Countering opposition (particularly in a community setting) includes identifying opponents, determining their power, anticipating their tactics, and selecting the appropriate techniques to deal with them.
Ed Wadud’s article in Community Tool Box (reference below) notes that, as with allies, there are opponents to just about every issue, and suggests that there are two important reasons to identify opponents before you implement your campaign:
- You can anticipate the type and degree of opposition or attack you will encounter
- You can effectively direct your resources towards weakening or eliminating your opposition
In other words, identifying your opponents and anticipating their opposition should increase your chances of success.
Wadud’s advice need not be restricted to community organizations. It can be applied to strategic planning in a wide variety of public management contexts.
Identifying opponents and determining their power
Wadud suggests that the first step in determining who your opponents might be is to ask yourself “Who cares about your issue?”. In this case, the best answer to your question is: “Anyone who might lose something from your success.”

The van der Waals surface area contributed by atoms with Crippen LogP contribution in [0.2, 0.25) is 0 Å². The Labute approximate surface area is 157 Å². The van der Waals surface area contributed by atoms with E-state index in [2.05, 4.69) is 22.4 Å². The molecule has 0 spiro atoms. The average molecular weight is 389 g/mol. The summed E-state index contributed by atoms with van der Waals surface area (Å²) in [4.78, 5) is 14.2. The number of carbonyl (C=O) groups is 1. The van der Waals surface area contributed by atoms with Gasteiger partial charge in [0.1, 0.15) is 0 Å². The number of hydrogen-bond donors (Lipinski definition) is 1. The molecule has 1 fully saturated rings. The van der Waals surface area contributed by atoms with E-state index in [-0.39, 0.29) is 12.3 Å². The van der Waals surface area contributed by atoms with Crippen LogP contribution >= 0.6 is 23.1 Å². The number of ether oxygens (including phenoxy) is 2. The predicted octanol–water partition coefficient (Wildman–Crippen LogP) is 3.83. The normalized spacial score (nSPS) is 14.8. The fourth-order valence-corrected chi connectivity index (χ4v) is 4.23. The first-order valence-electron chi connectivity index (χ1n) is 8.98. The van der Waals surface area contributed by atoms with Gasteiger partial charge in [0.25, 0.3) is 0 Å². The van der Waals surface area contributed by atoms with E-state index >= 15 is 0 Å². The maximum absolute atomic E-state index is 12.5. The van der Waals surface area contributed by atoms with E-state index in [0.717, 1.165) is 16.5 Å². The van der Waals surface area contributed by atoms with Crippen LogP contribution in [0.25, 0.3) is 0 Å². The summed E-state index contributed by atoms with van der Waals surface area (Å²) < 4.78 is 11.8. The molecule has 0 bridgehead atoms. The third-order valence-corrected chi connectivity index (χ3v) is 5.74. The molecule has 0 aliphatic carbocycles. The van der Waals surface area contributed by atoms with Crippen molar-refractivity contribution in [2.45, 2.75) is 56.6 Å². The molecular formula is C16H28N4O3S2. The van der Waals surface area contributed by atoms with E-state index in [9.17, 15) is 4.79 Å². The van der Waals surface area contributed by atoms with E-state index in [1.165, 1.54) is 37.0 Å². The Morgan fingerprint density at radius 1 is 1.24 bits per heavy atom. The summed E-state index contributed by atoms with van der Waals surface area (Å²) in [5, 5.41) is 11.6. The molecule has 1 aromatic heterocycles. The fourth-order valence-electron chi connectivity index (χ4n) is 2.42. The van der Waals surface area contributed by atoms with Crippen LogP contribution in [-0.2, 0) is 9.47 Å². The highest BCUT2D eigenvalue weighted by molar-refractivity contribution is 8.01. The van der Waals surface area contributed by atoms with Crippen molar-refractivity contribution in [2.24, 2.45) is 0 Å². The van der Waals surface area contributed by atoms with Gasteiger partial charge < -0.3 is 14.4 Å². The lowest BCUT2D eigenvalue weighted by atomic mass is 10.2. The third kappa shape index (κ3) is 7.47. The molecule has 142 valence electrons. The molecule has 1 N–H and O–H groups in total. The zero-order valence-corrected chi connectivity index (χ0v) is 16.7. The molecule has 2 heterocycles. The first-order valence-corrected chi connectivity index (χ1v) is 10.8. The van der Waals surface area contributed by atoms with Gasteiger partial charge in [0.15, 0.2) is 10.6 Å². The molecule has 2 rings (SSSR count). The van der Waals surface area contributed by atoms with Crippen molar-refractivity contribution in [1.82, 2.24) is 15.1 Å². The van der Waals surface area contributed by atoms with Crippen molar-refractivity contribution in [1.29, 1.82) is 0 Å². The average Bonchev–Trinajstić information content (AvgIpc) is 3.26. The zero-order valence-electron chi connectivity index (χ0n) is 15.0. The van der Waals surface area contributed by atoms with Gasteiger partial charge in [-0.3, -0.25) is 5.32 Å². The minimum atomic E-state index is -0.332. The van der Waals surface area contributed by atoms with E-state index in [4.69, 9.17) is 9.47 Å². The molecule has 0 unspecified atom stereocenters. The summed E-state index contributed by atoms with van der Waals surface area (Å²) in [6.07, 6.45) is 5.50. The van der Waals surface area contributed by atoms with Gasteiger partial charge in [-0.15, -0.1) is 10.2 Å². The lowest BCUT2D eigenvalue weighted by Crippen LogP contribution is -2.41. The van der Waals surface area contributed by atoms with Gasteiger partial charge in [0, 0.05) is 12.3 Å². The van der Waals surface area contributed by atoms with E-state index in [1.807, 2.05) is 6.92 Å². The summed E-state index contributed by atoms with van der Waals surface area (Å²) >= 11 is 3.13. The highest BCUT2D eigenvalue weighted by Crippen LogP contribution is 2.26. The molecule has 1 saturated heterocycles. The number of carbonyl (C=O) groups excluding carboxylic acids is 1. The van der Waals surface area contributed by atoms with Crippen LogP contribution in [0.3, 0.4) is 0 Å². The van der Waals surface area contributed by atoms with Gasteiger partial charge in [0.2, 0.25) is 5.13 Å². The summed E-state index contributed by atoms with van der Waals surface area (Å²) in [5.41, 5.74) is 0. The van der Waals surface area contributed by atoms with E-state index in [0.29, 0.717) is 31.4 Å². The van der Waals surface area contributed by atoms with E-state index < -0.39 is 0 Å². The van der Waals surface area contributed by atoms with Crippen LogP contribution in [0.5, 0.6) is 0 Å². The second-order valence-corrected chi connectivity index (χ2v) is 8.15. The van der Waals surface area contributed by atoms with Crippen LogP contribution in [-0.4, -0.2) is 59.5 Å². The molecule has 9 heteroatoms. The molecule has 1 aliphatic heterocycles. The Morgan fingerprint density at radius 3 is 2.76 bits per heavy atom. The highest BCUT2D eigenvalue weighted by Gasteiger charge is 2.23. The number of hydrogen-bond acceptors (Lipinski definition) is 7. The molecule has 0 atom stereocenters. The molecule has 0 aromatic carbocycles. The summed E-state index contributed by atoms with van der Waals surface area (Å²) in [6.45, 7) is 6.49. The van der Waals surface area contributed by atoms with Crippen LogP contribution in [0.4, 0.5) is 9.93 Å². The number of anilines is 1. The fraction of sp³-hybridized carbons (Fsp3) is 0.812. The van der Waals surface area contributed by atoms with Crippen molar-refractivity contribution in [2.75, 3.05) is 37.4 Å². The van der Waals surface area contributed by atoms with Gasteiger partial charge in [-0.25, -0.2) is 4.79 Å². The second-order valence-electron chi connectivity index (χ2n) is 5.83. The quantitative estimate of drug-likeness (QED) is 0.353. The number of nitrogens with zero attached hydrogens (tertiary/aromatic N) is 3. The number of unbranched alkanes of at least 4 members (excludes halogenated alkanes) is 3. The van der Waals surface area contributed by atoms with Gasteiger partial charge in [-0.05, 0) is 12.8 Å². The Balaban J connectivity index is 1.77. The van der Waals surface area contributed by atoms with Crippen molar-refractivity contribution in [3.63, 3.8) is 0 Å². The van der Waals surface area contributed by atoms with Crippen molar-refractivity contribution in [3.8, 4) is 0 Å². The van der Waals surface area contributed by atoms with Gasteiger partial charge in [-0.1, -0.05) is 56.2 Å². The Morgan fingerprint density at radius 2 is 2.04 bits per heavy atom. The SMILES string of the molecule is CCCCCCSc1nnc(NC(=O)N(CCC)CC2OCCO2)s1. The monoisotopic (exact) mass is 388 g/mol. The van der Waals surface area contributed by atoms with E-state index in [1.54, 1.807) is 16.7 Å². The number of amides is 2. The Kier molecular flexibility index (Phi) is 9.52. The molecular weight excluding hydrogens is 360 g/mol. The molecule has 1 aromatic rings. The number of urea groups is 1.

“It will help to create a list of opponents, including all the people, groups of people, and organizations that may have something to lose, directly or indirectly, if you win. They will be the ones actively trying to stop you from winning. It stands to reason that the people with the most to lose are going to fight your group the hardest. You should ask yourself: What specifically will they lose? Money? Time? Prestige? Staff? The answer is likely to be several of these things.
“Now that you’ve listed all the groups and individuals that might lose something if you win, you should probably start thinking about “What are they going to do to stop us?” Possibly everything within their power; so you need to find out what power they have. This is similar to determining the potential power of your allies – just develop a table listing your opponents and the types of power they may have.
“By filling out a table of your opponents and their power, you can see the kind of strategies and tactics they might try to use against you. For example, they might try to tie you up in a legal battle, or try to portray you in the media as extremists who don’t care about people’s jobs.”
Recognizing opponents tactics
Wadud lists, rather alliteratively, a number of tactics that opponents might use: